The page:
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Government plans announced in the Budget for tax stamps on every bottle of beer may be illegal – leading industry body

16/07/12


Controversial plans for the introduction of tax stamps on every bottle and can of British beer would land Britain’s brewing industry with a £100 million annual bill, and shut hundreds of beer brands out of the UK beer market. This is the blunt message from UK brewers that is being delivered by the British Beer & Pub Association (BBPA) in its submission to the current HMRC consultation on the issue.


The BBPA submission says that the proposals “fail in terms of proportionality, effectiveness, fairness and almost certainly legality and therefore should not be taken forward.” Instead, HMRC should step up its enforcement and apprehend the criminal gangs responsible for duty fraud, with intelligence and support from the industry, says the submission.


The BBPA has also presented a legal opinion from global lawyer DLA Piper, which concludes that the Government’s current plans would be inconsistent with EU law, putting Whitehall on a collision course with Brussels over the issue. DLA Piper describes the current plans as “fundamentally flawed” and “wholly disproportionate,” saying that fiscal marks could be “replicated by fraudsters with great ease”.


Key concerns make the plans unworkable for brewers, pubs and customers alike:


  • The cost of stamping every bottle or can would be around £32 million per year, placing a huge new cost burden on an already overtaxed British industry. Total costs could be as much as £100 million per year.
  • Many smaller and specialist beer brands would vanish from import and export markets, reducing choice for consumers.
  • British pub businesses will be damaged, as beer costs rise and choice is reduced.

The British beer & Pub Association also says the plans will not work when it comes to deterring fraud:


  • Criminals and counterfeiters will find ‘fiscal marks’ easy to fake, and there would be a boost to ‘bootleg’ sales direct to consumers, from the back of white vans and garages.
  • The Government doesn’t know the size of the problem. HMRC estimates imply a mid-point of £500 million in lost tax revenues, per year. The BBPA believes this is exaggerated and not credible. An independent report by KPMG has confirmed that current data is too weak a basis for such a costly policy, and that further work is needed.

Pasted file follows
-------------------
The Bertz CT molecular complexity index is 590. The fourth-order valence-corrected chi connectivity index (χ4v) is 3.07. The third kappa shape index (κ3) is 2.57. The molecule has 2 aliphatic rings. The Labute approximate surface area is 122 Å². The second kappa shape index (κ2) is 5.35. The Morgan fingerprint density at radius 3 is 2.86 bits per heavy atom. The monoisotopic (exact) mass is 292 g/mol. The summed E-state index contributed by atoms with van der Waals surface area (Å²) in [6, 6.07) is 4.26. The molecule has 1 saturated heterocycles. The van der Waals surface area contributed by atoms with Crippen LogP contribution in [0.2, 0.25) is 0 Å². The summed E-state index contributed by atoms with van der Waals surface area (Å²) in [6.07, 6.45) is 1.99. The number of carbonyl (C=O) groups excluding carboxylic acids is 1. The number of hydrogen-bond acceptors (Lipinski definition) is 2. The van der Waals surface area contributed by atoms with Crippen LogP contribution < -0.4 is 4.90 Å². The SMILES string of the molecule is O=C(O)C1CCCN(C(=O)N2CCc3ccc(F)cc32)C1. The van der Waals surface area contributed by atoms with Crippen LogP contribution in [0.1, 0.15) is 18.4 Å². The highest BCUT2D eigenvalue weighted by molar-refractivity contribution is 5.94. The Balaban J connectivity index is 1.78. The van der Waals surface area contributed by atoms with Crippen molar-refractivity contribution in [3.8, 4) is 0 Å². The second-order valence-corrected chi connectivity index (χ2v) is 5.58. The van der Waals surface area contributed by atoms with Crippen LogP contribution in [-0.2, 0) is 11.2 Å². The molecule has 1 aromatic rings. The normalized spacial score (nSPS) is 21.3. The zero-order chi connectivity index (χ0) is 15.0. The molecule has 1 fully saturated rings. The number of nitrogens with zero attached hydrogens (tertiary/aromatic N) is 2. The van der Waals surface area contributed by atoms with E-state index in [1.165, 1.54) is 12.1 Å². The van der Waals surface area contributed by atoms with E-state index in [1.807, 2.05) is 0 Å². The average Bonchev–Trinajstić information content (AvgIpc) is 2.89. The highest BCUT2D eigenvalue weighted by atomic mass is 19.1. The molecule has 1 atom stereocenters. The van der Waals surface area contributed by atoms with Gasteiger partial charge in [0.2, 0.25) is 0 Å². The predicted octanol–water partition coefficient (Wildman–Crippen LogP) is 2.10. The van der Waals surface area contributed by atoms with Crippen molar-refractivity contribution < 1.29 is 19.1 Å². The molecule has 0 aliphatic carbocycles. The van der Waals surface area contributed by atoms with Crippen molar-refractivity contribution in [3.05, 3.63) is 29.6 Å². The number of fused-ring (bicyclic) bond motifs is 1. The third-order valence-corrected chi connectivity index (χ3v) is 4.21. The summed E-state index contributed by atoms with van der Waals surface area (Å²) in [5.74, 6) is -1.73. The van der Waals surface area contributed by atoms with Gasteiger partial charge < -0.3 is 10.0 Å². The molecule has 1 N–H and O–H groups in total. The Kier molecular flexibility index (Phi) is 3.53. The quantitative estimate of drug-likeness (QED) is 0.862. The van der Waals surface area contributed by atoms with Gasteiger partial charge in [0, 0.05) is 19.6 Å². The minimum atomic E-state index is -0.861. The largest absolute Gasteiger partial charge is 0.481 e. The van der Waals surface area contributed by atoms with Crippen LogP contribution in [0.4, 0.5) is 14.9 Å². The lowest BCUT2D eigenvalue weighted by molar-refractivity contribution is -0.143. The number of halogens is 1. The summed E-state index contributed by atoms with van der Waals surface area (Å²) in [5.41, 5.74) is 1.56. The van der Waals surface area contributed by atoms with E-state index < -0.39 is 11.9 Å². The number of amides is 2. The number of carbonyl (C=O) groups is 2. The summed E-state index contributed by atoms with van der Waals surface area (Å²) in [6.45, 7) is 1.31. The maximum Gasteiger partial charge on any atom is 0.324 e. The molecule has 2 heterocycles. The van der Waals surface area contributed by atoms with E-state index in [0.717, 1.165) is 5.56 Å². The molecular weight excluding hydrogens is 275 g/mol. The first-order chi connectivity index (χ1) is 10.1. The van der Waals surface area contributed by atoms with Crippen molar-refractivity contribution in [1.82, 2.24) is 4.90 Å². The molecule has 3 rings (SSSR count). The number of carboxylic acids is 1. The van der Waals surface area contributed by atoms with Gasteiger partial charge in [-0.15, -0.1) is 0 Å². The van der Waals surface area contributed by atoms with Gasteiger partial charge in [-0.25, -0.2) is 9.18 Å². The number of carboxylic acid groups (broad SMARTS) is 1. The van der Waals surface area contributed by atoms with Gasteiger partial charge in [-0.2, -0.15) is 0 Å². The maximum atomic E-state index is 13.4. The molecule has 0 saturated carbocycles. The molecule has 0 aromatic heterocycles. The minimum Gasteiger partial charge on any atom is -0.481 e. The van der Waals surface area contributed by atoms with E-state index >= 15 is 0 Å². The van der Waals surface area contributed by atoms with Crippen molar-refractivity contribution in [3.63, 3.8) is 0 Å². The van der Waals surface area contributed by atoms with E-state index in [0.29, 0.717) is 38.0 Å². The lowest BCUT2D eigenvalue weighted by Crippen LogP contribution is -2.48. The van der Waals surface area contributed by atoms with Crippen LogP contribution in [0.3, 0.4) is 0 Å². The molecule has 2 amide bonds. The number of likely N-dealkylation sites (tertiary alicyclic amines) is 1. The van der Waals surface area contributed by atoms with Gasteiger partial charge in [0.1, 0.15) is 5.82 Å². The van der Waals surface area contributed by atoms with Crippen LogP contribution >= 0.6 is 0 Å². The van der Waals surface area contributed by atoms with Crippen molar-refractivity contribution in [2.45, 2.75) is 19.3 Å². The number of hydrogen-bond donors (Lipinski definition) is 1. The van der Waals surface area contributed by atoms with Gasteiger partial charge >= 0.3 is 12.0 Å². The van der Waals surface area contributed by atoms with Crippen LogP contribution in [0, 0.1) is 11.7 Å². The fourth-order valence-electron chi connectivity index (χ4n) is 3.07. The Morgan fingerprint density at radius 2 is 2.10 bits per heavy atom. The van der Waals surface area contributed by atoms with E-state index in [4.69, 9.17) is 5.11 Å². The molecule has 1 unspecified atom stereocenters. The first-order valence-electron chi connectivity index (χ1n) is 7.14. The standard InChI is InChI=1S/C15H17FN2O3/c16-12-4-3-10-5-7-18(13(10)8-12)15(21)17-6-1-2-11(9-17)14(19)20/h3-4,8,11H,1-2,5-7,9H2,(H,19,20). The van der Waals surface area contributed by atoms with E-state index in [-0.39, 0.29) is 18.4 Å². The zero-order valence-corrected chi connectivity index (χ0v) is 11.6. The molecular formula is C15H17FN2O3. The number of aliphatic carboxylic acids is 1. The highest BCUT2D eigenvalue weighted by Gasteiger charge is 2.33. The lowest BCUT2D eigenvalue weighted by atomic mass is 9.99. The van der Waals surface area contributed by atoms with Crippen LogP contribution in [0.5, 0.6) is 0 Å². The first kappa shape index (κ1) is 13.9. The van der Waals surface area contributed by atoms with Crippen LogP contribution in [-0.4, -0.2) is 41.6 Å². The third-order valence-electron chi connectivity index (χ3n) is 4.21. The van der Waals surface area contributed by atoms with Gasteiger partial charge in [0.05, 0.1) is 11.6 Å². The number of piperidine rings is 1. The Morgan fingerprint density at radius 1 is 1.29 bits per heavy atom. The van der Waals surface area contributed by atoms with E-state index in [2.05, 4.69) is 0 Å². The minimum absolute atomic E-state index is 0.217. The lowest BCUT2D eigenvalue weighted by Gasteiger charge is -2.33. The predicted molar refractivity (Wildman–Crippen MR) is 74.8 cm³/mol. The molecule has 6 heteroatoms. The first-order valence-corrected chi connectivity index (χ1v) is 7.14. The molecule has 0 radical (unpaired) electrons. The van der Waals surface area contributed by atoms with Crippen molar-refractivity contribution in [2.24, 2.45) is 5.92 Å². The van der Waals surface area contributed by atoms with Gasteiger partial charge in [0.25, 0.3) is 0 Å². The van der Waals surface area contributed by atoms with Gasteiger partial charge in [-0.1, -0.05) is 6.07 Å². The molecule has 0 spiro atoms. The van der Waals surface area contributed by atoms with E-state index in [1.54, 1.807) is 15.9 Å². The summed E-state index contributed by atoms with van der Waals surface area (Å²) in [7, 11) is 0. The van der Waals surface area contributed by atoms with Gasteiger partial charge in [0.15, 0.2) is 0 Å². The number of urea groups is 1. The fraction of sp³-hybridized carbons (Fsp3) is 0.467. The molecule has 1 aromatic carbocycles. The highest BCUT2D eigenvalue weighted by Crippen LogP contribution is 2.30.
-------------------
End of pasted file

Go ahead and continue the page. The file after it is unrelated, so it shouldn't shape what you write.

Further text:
• The proposals would be open to challenge under EU Law, as they are inconsistent with Articles 34 and 35 of the EU Treaty, as a new legal opinion from DLA Piper for the BBPA concludes.
  • Supply chain legislation is unlikely to be effective, as individual products can’t currently be ‘tracked and traced’ through the system.

Brigid Simmonds, BBPA Chief Executive, comments:


“These proposals are bad for brewers, bad for customer choice and almost certainly in breach of EU law. And in terms of tackling fraud, they would simply not work.


“There is much that can be done to tackle fraud, and the industry is fully committed to working with HMRC on this. HMRC now has additional resources. What is needed is the stepping up of enforcement, using intelligence and data that the industry is very willing to provide, and is already providing. Measures that impose crippling new costs are not the answer.”


Notes to editors:

This story was trailed in this morning’s Financial Times, see the link below.


An inquiry by the All Party Parliamentary Beer Group into the issue is due to announce its findings and recommendations later today.


An HMRC consultation on tax stamps and supply chain legislation was announced as part of HMRC’s Alcohol Fraud Strategy in the Budget, on 26th March.


The Government estimates between 5 per cent and 14 per cent of total beer consumption is illicit, implying tax losses of approximately £500 million per year, but this is disputed by the industry. The proposals envisage a regime of fiscal marks (tax stamps) and/or supply chain legalisation, whereby suppliers would have to ‘track and trace’ their products.


Beer tax rates in the UK are considerably higher than in nearby states. Typical duty on a pint of beer in the UK is 55p, whereas in France it is just 7p.


The British Beer & Pub Association is the UK’s leading organisation representing the brewing and pub sector. Its members account for 96 per cent of the beer brewed in the UK and around half of Britain’s 51,000 pubs.


Resources

» Further information, including a BBPA Parliamentary Briefing, the full BBPA submission and legal opinion for DLA Piper is available on the BBPA website.
» Proposed tax might curb UK beer imports - Financial Times



Tags:

Supply Chain, Beer Duty, Duty Fraud


For further information contact:

Neil Williams
Head of Media
nwilliams@beerandpub.com
Tel: 020 7627 9156 / 07974 249 779


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